Groupon, Midwest immigration and a Wal-Mart Black Friday walkout?

Talking Business on the Morning Shift

November 13, 2012

(flickr/redmungbean)

Here's what we covered on The Morning Shift:

-Groupon: The Chicago deal-based company's shares have been in a downward spiral since late Thursday, after the company reported its financial results. A quick summation of those results: The company reported about a $3 million loss in its third quarter. Its revenue fell about $20 million short of what analysts had expected. Its operating cash flow also decreased about 35 percent.

Since then, the stock has traded under $3 - that's almost an 80 percent drop since it debuted almost exactly a year ago on the Nasdaq.

What's ahead for the company? Analysts say Groupon needs some serious reform. 

-Midwest immigration: Saying that immigration reform is key to the region's economic development, a group of business and community leaders have banded together to help push for policy change in Washington. This is an outgrowth of the Chicago Council on Global Affairs's immigration taskforce.

"The time is ripe for Midwestern leaders to engage in serious discussions about immigration and the region’s future," says the website, which debuted yesterday. "Pressures to address immigration policy at the national level are beginning to reach a critical stage, and innovative local and regional initiatives are needed."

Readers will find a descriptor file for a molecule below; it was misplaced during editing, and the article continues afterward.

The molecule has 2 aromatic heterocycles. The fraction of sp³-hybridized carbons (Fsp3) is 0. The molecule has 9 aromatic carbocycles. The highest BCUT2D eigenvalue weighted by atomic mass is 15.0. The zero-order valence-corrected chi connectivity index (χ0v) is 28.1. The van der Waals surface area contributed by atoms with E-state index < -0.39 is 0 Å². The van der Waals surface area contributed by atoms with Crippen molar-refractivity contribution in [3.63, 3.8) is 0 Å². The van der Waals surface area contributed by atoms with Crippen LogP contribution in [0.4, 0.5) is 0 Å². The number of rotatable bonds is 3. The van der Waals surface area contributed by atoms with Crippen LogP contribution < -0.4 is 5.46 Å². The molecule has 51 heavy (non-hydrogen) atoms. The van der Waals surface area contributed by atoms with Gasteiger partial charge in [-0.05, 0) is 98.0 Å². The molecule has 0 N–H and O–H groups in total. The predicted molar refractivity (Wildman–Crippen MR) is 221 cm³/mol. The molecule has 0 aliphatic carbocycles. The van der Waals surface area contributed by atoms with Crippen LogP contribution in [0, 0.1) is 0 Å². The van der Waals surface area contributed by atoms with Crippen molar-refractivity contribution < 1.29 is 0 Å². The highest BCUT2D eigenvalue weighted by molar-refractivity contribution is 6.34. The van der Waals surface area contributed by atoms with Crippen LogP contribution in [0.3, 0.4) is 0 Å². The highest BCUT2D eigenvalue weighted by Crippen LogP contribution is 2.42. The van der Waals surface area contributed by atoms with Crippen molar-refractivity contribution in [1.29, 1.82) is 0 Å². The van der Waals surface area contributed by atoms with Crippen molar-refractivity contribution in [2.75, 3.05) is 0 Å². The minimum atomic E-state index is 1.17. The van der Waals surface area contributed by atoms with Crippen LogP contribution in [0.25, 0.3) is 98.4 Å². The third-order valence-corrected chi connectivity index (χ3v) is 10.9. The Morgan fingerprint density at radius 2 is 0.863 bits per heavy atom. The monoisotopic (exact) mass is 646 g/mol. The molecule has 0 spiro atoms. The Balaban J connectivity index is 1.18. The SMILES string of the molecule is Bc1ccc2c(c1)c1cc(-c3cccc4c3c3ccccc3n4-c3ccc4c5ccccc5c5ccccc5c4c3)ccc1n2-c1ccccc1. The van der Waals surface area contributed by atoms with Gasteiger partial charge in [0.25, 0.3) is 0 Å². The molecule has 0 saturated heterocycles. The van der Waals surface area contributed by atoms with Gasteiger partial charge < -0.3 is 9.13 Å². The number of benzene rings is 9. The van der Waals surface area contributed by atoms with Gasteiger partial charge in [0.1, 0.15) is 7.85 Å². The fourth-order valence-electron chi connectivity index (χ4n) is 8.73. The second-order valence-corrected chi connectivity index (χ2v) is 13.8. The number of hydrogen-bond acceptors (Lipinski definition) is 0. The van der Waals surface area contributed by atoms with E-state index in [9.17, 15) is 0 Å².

The bipartisan group - comprised of many sectors - is asking for other business leaders to sign to in a show of support. So far, there's a wide group of business, community and religious leaders who have shown support.

-Black Friday walkout? Unions who have been trying to push for labor change at Wal-Mart are behind the latest effort to ask employees to walk off the job on Black Friday - well, actually, make that Thanksgiving, as Wal-Mart, like other retailers, are now opening the evening of Thanksgiving. 

The United Food and Commercial Workers - behind a recent lawsuit filed against the retailer in Chicago recently - are engaged in a mostly social media campaign to get workers to not show up that day.

 

"The opinions they have expressed don't represent the views of the vast majority of our 1.3 million associates," Wal-Mart spokesman Dan Fogleman said via e-mail, adding that stores will be staffed and ready for Black Friday shopping.